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Lord Desai: My Lords, in an ideal world, we would have no quotas for gender, ethnic minorities, Catholics or Protestants. But if we are to reach that ideal world from one that is currently far from ideal, we need to do more than simply hope that the world will become a better place. The noble Lord, Lord Eames, spoke truly: it is an indictment of all of us--not only of those who live in Northern Ireland--that a 50:50 split has to be considered. That is because people on the mainland have tolerated so much of what has happened and, for many years, have not done anything about it. That is an indictment, but that is not to say that it is a false indictment. It represents the true crisis of Northern Ireland.

Whenever proposals for positive discrimination are put forward, a certain set of arguments is always employed; namely, that people will get in, not because they want to get in, but because it will be easy to get in. Promotion will take place not on merit, but on grounds of colour, gender or religion. Alternatively, the quality of whichever professional body is concerned will be downgraded. Those arguments make two assumptions. First, that the present force--which is based, after all, on corrosive discrimination--has within it people who are all fully qualified and merit their success. That cannot be true. Secondly, around the world, a great deal of experience has been gained of positive discrimination. We are not the first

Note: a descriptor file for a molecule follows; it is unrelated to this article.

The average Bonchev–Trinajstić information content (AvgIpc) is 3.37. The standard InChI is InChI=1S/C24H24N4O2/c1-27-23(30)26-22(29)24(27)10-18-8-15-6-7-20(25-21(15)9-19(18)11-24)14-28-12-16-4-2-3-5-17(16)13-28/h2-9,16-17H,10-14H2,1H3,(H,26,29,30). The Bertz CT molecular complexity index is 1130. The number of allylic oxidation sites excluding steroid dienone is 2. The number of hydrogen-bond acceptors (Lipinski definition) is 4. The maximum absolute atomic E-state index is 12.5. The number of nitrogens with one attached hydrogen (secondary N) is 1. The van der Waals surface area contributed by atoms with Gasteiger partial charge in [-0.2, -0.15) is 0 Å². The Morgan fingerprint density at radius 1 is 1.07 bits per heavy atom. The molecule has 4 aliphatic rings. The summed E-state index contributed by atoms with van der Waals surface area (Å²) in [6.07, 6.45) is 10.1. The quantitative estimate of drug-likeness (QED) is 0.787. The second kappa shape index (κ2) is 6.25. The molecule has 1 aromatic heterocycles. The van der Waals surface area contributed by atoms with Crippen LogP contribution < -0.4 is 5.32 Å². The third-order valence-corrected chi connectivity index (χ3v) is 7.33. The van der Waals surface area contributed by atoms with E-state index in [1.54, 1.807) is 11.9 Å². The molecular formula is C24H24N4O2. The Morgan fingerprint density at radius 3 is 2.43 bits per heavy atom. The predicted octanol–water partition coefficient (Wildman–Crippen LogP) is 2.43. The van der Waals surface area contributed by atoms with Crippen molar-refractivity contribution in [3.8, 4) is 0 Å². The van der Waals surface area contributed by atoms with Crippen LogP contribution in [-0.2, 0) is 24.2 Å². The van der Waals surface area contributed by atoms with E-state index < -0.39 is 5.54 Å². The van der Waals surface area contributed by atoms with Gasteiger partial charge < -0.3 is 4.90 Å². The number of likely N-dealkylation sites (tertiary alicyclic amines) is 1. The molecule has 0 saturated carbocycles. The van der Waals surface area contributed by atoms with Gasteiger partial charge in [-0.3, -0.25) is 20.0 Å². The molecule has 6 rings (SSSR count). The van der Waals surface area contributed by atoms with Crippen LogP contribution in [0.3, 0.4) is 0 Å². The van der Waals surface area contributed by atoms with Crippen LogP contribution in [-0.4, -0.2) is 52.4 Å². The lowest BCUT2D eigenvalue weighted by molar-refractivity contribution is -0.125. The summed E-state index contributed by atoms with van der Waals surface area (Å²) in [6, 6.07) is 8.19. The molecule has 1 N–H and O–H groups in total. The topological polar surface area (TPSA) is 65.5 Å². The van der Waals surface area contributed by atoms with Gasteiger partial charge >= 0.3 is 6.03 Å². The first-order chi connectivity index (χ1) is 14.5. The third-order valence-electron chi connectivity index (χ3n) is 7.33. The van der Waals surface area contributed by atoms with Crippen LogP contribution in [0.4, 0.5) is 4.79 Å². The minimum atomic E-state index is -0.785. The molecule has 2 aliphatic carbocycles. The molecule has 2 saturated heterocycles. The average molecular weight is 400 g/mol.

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to have tried it. In the early 1960s, I was a young student in the United States. The problem of integration in police forces was then prevalent. I heard all the arguments: there were no qualified black people who could possibly join the police force; they would be corrupt; they would not be able to hold down the job and so forth.

In our debates discussing the provisions of Clause 1 on Second Reading, in Committee and, on Report, it has been stated that there are a great many well-qualified Catholics who would join the force. However, they cannot join because of paramilitary threats. We are told that there is a pool of talented Catholics and that what is required is for Sinn Fein/IRA to remove its sanctions. I feel that part of the removal of those sanctions requires a 50:50 recruitment to be put on to the face of the Bill.